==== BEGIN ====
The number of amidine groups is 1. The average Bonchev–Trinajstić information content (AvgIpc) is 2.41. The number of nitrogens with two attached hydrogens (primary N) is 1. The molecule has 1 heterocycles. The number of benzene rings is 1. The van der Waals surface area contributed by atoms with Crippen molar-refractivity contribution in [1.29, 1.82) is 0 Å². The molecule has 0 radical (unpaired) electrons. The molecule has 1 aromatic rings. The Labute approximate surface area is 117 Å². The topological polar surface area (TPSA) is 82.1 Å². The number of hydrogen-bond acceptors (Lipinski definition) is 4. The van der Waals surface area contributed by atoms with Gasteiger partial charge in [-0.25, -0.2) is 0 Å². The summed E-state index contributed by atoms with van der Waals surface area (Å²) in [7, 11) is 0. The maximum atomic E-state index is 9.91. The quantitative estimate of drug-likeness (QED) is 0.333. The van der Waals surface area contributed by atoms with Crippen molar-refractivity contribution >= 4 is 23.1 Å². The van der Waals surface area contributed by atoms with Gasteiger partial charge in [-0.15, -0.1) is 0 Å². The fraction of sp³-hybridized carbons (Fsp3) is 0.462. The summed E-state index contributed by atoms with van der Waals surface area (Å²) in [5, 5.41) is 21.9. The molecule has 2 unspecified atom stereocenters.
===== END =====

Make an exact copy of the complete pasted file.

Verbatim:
The number of amidine groups is 1. The average Bonchev–Trinajstić information content (AvgIpc) is 2.41. The number of nitrogens with two attached hydrogens (primary N) is 1. The molecule has 1 heterocycles. The number of benzene rings is 1. The van der Waals surface area contributed by atoms with Crippen molar-refractivity contribution in [1.29, 1.82) is 0 Å². The molecule has 0 radical (unpaired) electrons. The molecule has 1 aromatic rings. The Labute approximate surface area is 117 Å². The topological polar surface area (TPSA) is 82.1 Å². The number of hydrogen-bond acceptors (Lipinski definition) is 4. The van der Waals surface area contributed by atoms with Gasteiger partial charge in [-0.25, -0.2) is 0 Å². The summed E-state index contributed by atoms with van der Waals surface area (Å²) in [7, 11) is 0. The maximum atomic E-state index is 9.91. The quantitative estimate of drug-likeness (QED) is 0.333. The van der Waals surface area contributed by atoms with Crippen molar-refractivity contribution >= 4 is 23.1 Å². The van der Waals surface area contributed by atoms with Gasteiger partial charge in [-0.15, -0.1) is 0 Å². The fraction of sp³-hybridized carbons (Fsp3) is 0.462. The summed E-state index contributed by atoms with van der Waals surface area (Å²) in [5, 5.41) is 21.9. The molecule has 2 unspecified atom stereocenters.